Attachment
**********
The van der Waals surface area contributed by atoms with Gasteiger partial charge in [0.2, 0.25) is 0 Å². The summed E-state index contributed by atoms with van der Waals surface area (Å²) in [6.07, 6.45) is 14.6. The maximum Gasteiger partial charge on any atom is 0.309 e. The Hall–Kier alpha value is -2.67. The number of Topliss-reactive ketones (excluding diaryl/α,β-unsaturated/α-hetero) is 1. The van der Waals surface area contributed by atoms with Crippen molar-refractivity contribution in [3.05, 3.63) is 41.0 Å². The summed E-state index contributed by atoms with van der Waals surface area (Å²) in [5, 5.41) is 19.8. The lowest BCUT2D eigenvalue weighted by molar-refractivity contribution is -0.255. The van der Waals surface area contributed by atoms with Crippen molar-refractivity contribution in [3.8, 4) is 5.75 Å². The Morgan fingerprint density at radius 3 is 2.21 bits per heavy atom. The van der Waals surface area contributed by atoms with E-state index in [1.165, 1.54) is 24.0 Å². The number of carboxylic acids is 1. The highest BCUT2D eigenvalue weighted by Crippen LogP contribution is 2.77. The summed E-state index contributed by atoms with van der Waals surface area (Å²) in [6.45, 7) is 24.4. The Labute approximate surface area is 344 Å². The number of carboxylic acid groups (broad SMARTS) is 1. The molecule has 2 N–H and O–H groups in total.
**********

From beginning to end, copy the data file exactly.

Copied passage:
The van der Waals surface area contributed by atoms with Gasteiger partial charge in [0.2, 0.25) is 0 Å². The summed E-state index contributed by atoms with van der Waals surface area (Å²) in [6.07, 6.45) is 14.6. The maximum Gasteiger partial charge on any atom is 0.309 e. The Hall–Kier alpha value is -2.67. The number of Topliss-reactive ketones (excluding diaryl/α,β-unsaturated/α-hetero) is 1. The van der Waals surface area contributed by atoms with Crippen molar-refractivity contribution in [3.05, 3.63) is 41.0 Å². The summed E-state index contributed by atoms with van der Waals surface area (Å²) in [5, 5.41) is 19.8. The lowest BCUT2D eigenvalue weighted by molar-refractivity contribution is -0.255. The van der Waals surface area contributed by atoms with Crippen molar-refractivity contribution in [3.8, 4) is 5.75 Å². The Morgan fingerprint density at radius 3 is 2.21 bits per heavy atom. The van der Waals surface area contributed by atoms with E-state index in [1.165, 1.54) is 24.0 Å². The number of carboxylic acids is 1. The highest BCUT2D eigenvalue weighted by Crippen LogP contribution is 2.77. The summed E-state index contributed by atoms with van der Waals surface area (Å²) in [6.45, 7) is 24.4. The Labute approximate surface area is 344 Å². The number of carboxylic acid groups (broad SMARTS) is 1. The molecule has 2 N–H and O–H groups in total.